BOSTON (TheStreet) -- The war for customers of exchange traded funds, whose assets jumped 54% totaling more than $1 trillion last year, got kicked up a notch. Fidelity, the third-largest mutual-fund company, has agreed to market BlackRock's (BLK) iShares ETFs, which account for half the market.The deal enables closely held Fidelity's customers to trade 25 of the most broad-based and popular ETFs for free. It's a response to Charles Schwab's ( SCHW) announcement two months ago that its clients could trade eight ETFs, created and managed by Schwab, without charge. But the Fidelity move allows for wider diversification among popular ETFs, including four international and five fixed-income funds. Besides BlackRock, the biggest ETF providers are State Street ( STT), Vanguard and PowerShares. At the same time, Fidelity cut commissions at its online brokerage division. There will now be a flat rate of $7.95 per transaction instead of the three tiers that had resulted in fees as high as $19.95 for customers who trade infrequently or have smaller accounts. Fidelity doesn't disclose its account structure, but points out that some retail investors will find their trading costs cut by 60%. This one-two punch is designed to bring Fidelity, a mutual-fund giant, new attention in the most popular areas of trading. While $7.95 doesn't match discount brokers' fees, it combines the resources and research provided by Fidelity with a competitive pricing structure. The "free" ETFs will be highlighted on its brokerage Web site and combined with tools for structuring a portfolio of ETFs, along with an educational component. Fidelity apparently decided it was easier to partner with BlackRock and offer its existing iShares ETFs without commissions than to create its own portfolio. The 25 funds chosen for the free offer have more than $200 billion in assets and are among the most popular on Fidelity's brokerage platform. Investors can trade more than 800 ETFs and 10,000 mutual funds.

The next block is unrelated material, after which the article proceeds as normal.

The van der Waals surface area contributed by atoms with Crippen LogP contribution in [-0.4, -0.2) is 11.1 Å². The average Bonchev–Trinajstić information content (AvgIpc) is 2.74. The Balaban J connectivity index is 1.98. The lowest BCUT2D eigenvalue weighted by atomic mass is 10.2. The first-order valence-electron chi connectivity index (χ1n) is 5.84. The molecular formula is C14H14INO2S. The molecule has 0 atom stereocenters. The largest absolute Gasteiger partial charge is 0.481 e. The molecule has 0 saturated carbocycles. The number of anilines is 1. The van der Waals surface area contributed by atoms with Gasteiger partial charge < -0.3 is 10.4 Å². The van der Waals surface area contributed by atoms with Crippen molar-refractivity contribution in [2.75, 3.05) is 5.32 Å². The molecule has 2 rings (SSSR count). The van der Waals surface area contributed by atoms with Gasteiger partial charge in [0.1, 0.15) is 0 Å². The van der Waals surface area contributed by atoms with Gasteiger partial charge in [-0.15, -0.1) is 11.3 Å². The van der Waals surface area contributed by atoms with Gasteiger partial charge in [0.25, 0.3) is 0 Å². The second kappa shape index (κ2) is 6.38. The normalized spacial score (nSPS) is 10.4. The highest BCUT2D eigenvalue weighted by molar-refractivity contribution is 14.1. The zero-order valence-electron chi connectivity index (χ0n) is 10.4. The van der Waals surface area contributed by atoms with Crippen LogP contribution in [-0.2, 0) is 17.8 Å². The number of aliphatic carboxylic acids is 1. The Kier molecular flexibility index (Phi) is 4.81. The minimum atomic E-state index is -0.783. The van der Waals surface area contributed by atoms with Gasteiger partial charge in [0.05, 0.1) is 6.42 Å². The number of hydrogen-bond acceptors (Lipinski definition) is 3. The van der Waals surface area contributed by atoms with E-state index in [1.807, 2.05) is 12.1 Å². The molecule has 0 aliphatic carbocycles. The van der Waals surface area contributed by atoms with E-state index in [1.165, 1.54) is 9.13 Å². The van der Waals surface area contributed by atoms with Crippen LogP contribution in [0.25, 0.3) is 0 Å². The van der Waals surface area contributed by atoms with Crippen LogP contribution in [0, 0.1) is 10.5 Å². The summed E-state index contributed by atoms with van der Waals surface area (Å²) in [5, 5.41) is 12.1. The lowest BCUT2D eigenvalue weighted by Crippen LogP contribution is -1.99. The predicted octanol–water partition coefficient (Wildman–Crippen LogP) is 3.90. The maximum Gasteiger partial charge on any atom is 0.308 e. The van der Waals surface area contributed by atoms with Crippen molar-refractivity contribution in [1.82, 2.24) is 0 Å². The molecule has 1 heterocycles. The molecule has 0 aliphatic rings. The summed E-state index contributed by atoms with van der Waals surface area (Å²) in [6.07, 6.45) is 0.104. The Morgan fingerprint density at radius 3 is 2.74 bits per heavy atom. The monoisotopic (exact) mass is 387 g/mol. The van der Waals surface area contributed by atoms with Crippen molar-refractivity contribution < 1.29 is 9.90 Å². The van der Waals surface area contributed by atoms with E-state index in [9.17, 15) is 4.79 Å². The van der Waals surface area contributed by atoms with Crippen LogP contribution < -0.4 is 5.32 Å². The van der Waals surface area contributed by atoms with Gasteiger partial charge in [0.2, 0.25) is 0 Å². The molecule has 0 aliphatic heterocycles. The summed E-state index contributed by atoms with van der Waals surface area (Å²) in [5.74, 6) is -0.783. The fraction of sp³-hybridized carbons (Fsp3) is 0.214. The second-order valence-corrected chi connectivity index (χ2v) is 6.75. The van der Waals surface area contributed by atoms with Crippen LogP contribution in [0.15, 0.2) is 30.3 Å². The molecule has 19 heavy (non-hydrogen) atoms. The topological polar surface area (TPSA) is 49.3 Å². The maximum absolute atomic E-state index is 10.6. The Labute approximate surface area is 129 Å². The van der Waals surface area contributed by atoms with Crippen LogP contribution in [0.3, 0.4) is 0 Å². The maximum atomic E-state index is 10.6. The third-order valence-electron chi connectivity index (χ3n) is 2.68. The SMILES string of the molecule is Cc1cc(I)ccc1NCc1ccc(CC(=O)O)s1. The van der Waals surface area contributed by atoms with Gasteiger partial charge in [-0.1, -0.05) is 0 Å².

Most ETFs carry a fixed basket of securities and are typically created to match an index, or particular category of stocks, allowing investors to access a portfolio of equities focused on a broad or narrow cross-section of stocks. Some investors may be asking how low commissions can go. Free is about as low as it gets. Maybe big financial-services companies will ultimately do away with commissions and charge only a small annual fee, recognizing the value of assets held in their accounts. Or maybe this price war will result in a draw -- much as airlines realize they can only cut fares so much without becoming unprofitable. For retail traders, this promises to be an interesting opportunity to either day trade or build a balanced portfolio at a low cost.